Veteran New York subway operator suffers serious burns in freak accident

A veteran subway operator miraculously survived after accidentally dropping a 200-pound piece of metal equipment onto an electrified third rail, sparking an explosion that set him ablaze, officials said.

Michael Lee -- a married father working an overtime shift on his day off -- said from his hospital bed that he was counting his blessings.

"It's a miracle I'm alive," said Lee, 45, who was in the burn center at Jacobi Medical Center in The Bronx. "The man upstairs is looking over my shoulder."

Lee suffered second and third-degree burns in the horrific accident Thursday at the 239th Street Yard.

Those burns -- which cover up to 30 percent of his body -- were so bad that doctors are considering performing skin grafts.

Lee had been preparing a work train when he dropped the equipment -- known as a coupler -- that he was using to connect two different types of subway cars.

Bolts flew off the third rail with such force that it knocked him down, instantly engulfing him in flames.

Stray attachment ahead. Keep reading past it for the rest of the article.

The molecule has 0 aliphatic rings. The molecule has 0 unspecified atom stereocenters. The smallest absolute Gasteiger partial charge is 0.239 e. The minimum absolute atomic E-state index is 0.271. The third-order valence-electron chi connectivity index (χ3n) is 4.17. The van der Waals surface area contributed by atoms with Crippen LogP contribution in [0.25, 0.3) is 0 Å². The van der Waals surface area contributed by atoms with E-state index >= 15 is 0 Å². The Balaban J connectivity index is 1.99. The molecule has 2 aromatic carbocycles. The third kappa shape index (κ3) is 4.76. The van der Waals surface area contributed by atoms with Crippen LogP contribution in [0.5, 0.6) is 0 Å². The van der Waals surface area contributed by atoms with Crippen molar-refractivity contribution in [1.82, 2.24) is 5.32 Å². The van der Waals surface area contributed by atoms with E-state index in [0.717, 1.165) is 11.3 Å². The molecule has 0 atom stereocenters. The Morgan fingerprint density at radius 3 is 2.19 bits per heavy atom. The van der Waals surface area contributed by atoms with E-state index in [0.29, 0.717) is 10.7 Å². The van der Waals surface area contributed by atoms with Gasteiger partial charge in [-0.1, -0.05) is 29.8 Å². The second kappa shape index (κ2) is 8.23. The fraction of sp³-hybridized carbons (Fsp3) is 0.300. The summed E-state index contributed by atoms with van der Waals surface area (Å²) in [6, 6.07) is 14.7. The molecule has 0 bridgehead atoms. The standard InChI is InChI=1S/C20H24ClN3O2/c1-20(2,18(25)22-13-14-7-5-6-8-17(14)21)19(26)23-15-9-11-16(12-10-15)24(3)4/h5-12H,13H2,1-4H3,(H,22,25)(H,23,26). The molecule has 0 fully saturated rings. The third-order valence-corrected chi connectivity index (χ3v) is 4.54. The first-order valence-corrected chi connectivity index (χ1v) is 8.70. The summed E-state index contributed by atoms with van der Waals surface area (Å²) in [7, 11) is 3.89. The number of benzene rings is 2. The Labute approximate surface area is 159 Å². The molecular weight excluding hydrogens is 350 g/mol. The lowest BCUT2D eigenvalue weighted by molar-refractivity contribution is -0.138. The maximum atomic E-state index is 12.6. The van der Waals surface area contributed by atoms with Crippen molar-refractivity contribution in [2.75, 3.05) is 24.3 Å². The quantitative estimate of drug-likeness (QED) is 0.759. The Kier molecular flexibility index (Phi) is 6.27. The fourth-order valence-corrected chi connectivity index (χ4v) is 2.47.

He tried rolling on the ground to put the fire out but the flames were too powerful, according to Kevin Harrington, a Transport Workers Union Local 100 vice president.

Frantic, Lee ripped off his burning clothes with his hands.

Traumatic as it was, Lee -- who remained conscious throughout -- said that it could have been much worse.

"The adapter I was handling could have ricocheted off the rail and hit me in the chest like a missile," he said. "It could have been deadly."

Another subway worker, Lorraine Sills, was hospitalized and treated for trauma. As distraught as she was about seeing her colleague nearly burned alive, Lee credited Sills with calling for help.

"I was very grateful that she acted so fast," he said. "She saved my life. I wouldn't be alive if she wasn't helping me."

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